We catch up with friend and colleague Rev. Frank Pavone, National Director of Priests for Life, and notable pro-life leader, on the development of the pro-life movement in recent history, especially after Donald Trump’s election as president of the United States.

What does it mean to be pro-life? Do you believe in a consistent life ethic?

The reason any issue is an issue at all is that it impacts human life. Everything from stopping a nuclear war to repairing potholes, therefore, is a “pro-life” issue…and we should recognize that as the very valid “consistent ethic of life” that the Church teaches. But that is obviously too broad a concept to sustain a movement which, on the contrary, needs to be The pro-life movement is not simply about the fact that “all life is sacred.” It is “pro-life” in the sense that there is a specific group of people, children in the womb, who have been deprived of a specific and most fundamental right, the right to life. As we call ourselves pro-life, therefore, we also should use the term “anti-abortion,” which reminds us and everyone else that the goal of this movement is to stop the violence of abortion and restore protection to children in the womb.

How has the pro-life movement evolved since you started? 

The pro-life movement has grown in at least two very significant ways. First of all, the number of groups, their sophistication, and their size have grown significantly. When I started, for each group doing one or another particular type of pro-life work, there are often twice as many doing it now — and that is not a bad thing. Secondly, the movement is more shaped by the experiences of loss and devastation that abortion brings to individuals, couples, families, and all society. Every day, more people know others who have had abortions and see the tears on their faces and the bruises on their personalities. They also experience the absence of those who have been killed. This experience reinforces the timeless message that abortion is wrong and is not a solution to anything.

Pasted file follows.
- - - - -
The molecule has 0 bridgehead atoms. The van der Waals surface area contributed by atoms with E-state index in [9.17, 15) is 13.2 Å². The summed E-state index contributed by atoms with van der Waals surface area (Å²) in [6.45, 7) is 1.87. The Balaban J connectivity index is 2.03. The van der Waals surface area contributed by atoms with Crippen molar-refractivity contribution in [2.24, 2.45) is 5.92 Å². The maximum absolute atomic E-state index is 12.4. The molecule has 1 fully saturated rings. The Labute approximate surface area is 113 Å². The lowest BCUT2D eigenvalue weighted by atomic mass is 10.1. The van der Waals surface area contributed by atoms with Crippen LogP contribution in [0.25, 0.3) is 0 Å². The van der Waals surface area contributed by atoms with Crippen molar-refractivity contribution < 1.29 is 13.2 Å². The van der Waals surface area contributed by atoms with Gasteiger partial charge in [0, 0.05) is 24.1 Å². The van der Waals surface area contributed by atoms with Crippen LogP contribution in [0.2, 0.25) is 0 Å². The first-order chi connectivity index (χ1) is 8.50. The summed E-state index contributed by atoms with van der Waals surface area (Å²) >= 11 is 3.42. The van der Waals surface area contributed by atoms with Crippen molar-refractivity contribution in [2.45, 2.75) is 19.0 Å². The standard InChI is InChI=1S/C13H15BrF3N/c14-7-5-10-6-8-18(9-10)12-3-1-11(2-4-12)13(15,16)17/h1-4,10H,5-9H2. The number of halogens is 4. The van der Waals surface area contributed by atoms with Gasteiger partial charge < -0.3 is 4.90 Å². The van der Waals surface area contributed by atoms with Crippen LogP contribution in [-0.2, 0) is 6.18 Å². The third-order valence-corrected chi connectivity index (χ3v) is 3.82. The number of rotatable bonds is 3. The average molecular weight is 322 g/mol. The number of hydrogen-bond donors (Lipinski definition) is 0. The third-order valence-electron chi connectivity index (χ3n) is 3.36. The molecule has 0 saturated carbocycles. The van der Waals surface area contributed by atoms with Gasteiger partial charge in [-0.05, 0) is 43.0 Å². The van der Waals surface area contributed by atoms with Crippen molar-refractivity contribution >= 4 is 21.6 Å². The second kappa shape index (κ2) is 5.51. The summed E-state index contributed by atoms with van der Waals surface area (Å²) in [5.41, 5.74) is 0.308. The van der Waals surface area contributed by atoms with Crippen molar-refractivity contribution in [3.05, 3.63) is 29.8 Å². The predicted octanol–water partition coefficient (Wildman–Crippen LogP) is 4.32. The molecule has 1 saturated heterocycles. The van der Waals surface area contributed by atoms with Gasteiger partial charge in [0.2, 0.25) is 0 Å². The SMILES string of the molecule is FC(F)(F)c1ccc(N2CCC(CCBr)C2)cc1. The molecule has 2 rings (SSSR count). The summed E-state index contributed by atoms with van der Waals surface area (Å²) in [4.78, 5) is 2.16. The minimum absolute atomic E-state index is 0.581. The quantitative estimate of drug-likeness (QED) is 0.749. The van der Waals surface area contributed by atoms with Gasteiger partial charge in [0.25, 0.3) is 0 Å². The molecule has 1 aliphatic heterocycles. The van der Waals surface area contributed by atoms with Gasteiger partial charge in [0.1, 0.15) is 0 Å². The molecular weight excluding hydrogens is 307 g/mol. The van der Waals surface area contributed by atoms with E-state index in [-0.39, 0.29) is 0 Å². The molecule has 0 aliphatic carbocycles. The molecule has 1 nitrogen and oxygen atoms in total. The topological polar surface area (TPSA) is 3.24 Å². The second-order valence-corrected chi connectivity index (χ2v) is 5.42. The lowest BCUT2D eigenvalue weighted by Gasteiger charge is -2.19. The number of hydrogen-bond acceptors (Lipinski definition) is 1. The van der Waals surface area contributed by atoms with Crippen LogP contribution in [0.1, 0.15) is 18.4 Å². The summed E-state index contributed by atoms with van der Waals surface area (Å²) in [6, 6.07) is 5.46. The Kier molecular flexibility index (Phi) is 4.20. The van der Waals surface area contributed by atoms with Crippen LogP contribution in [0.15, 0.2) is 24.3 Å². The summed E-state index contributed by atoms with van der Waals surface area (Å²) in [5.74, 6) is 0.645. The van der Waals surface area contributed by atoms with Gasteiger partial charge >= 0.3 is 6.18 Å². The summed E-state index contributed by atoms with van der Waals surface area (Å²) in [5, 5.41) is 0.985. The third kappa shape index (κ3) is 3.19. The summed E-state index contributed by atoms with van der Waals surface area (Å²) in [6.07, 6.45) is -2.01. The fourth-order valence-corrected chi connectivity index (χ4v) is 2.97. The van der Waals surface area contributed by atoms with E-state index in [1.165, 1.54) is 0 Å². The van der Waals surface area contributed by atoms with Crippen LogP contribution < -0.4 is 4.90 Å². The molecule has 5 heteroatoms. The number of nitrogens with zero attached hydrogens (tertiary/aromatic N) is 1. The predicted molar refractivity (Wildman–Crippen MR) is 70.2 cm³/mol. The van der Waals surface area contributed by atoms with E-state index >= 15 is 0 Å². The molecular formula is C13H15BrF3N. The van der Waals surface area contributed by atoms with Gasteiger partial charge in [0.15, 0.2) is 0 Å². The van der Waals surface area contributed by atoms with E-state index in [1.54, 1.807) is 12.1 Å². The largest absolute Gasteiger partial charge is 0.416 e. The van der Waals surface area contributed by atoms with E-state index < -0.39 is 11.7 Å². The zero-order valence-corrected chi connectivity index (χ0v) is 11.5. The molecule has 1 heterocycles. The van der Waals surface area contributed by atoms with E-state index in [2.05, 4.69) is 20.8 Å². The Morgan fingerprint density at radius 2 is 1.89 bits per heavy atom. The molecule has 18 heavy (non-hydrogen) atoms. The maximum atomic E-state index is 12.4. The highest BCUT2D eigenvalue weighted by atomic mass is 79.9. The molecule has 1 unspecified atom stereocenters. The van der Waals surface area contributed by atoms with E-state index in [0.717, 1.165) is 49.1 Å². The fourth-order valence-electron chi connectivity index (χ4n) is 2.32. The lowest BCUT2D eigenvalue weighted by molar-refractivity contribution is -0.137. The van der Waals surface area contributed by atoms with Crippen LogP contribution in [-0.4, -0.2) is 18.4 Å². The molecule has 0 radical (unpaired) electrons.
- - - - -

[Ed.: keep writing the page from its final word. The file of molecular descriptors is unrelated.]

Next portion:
What strides have been made by Donald Trump and his presidency for the pro-life movement? 

The first and greatest thing President Trump did for the pro-life movement was to keep Hillary Clinton out of the White House. Beyond that, he has done all that past pro-life presidents have done, and more — which is exactly what he and his team promised to me and other pro-life leaders who serve on his pro-life advisory coalition and Catholic advisory group. He has used executive orders to take money away from the abortion industry, has signed legislation enabling states to defund Planned Parenthood, and Advocates for legislation defund Planned Parenthood domestically and to protect children in the womb (like the Pain-Capable Unborn Child Protection Act). He continues, moreover, to fulfill his promises to appoint pro-life judges to the courts — not only Supreme Court Justice Neil Gorsuch, but many judges on the other federal courts, which are equally important to our cause.

How do we work together with other churches in the movement? With Protestants, secular people, people of other religions, and atheists?

The key to building coalitions is to keep a very narrow focus on what the collaborative mission is. In the case of this movement, it is to stop the violence of abortion, to protect the children in the womb. No other agendas should intrude on this simple and profound goal, which needs to be all-consuming and the full-time focus of more and more people. By keeping this focus, we can make people who are otherwise different from us in belief or spirituality comfortable in knowing that we do not have ulterior motives in their regard, but rather will work with them as equals, with full respect and enthusiasm. This formula has worked very well for me over the years, as I serve not only as Director of Priests for Life but also President of the National Pro-life Religious Council (NPRCouncil.org), and have assisted groups like Secular Pro-life and Libertarians for Life (founded by Jewish Atheist Doris Gordon who, when she was alive, was a good friend.)

Are you optimistic about the future of the movement?

The future of this movement is victory. The signs are everywhere: opinion polls trending in a pro-life direction, political and legislative victories all across the nation, the decline of abortion facilities and abortionists, and more. Most powerful, however, and something the other side can do nothing about, are two other dynamics. First, the voices of those who have been wounded by abortion and are Silent No More (www.SilentNoMore.com) are awakening the world’s conscience on this issue. And secondly, the voices of those conceived after Roe vs. Wade who, in calling for the protection of children in the womb, are also speaking up for themselves, aware that they were not protected when they were in the womb. These voices provide a momentum for pro-life that is irreversible.